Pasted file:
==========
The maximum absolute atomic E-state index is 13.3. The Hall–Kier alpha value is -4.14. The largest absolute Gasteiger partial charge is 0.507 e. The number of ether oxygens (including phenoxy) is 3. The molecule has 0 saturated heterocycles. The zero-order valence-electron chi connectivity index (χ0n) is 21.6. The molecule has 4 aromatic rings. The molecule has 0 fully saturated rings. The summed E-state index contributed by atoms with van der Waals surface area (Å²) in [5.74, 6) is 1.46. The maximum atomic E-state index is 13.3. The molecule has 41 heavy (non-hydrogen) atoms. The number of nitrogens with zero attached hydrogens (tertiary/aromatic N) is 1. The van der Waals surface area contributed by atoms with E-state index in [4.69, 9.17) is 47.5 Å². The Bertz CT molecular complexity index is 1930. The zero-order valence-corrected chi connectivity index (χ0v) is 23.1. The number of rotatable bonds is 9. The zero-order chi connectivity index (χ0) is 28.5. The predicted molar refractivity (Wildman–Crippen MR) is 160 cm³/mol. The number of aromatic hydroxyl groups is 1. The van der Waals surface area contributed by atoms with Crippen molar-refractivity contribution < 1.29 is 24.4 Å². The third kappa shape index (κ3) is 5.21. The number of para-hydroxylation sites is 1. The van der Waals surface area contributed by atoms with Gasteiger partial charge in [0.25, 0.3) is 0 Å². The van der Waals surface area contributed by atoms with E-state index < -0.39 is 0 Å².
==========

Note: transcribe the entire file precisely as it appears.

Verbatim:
The maximum absolute atomic E-state index is 13.3. The Hall–Kier alpha value is -4.14. The largest absolute Gasteiger partial charge is 0.507 e. The number of ether oxygens (including phenoxy) is 3. The molecule has 0 saturated heterocycles. The zero-order valence-electron chi connectivity index (χ0n) is 21.6. The molecule has 4 aromatic rings. The molecule has 0 fully saturated rings. The summed E-state index contributed by atoms with van der Waals surface area (Å²) in [5.74, 6) is 1.46. The maximum atomic E-state index is 13.3. The molecule has 41 heavy (non-hydrogen) atoms. The number of nitrogens with zero attached hydrogens (tertiary/aromatic N) is 1. The van der Waals surface area contributed by atoms with E-state index in [4.69, 9.17) is 47.5 Å². The Bertz CT molecular complexity index is 1930. The zero-order valence-corrected chi connectivity index (χ0v) is 23.1. The number of rotatable bonds is 9. The zero-order chi connectivity index (χ0) is 28.5. The predicted molar refractivity (Wildman–Crippen MR) is 160 cm³/mol. The number of aromatic hydroxyl groups is 1. The van der Waals surface area contributed by atoms with Crippen molar-refractivity contribution < 1.29 is 24.4 Å². The third kappa shape index (κ3) is 5.21. The number of para-hydroxylation sites is 1. The van der Waals surface area contributed by atoms with Gasteiger partial charge in [0.25, 0.3) is 0 Å². The van der Waals surface area contributed by atoms with E-state index < -0.39 is 0 Å².